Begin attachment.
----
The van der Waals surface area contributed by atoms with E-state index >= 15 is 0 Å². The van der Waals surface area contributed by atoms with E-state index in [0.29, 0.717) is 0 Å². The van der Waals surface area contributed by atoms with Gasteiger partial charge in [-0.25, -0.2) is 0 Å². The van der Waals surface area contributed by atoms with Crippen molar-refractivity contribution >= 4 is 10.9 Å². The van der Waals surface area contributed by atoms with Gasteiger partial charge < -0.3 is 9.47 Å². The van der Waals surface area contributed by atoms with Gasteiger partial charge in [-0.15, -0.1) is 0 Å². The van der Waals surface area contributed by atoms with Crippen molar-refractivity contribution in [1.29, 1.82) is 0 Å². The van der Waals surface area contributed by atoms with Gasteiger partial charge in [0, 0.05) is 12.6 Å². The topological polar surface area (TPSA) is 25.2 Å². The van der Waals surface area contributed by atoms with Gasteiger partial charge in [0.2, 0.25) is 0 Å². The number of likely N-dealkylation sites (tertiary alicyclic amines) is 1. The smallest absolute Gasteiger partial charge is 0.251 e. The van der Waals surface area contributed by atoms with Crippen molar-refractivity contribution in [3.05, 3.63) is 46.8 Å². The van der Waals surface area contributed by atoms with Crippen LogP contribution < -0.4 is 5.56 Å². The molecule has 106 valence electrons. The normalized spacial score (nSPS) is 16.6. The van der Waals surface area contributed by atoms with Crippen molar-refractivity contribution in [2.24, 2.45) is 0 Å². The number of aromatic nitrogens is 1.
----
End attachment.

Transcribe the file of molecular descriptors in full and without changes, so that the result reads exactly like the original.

The van der Waals surface area contributed by atoms with E-state index >= 15 is 0 Å². The van der Waals surface area contributed by atoms with E-state index in [0.29, 0.717) is 0 Å². The van der Waals surface area contributed by atoms with Gasteiger partial charge in [-0.25, -0.2) is 0 Å². The van der Waals surface area contributed by atoms with Crippen molar-refractivity contribution >= 4 is 10.9 Å². The van der Waals surface area contributed by atoms with Gasteiger partial charge < -0.3 is 9.47 Å². The van der Waals surface area contributed by atoms with Gasteiger partial charge in [-0.15, -0.1) is 0 Å². The van der Waals surface area contributed by atoms with Crippen molar-refractivity contribution in [1.29, 1.82) is 0 Å². The van der Waals surface area contributed by atoms with Gasteiger partial charge in [0, 0.05) is 12.6 Å². The topological polar surface area (TPSA) is 25.2 Å². The van der Waals surface area contributed by atoms with Gasteiger partial charge in [0.2, 0.25) is 0 Å². The number of likely N-dealkylation sites (tertiary alicyclic amines) is 1. The smallest absolute Gasteiger partial charge is 0.251 e. The van der Waals surface area contributed by atoms with Crippen molar-refractivity contribution in [3.05, 3.63) is 46.8 Å². The van der Waals surface area contributed by atoms with Crippen LogP contribution < -0.4 is 5.56 Å². The molecule has 106 valence electrons. The normalized spacial score (nSPS) is 16.6. The van der Waals surface area contributed by atoms with Crippen molar-refractivity contribution in [2.24, 2.45) is 0 Å². The number of aromatic nitrogens is 1.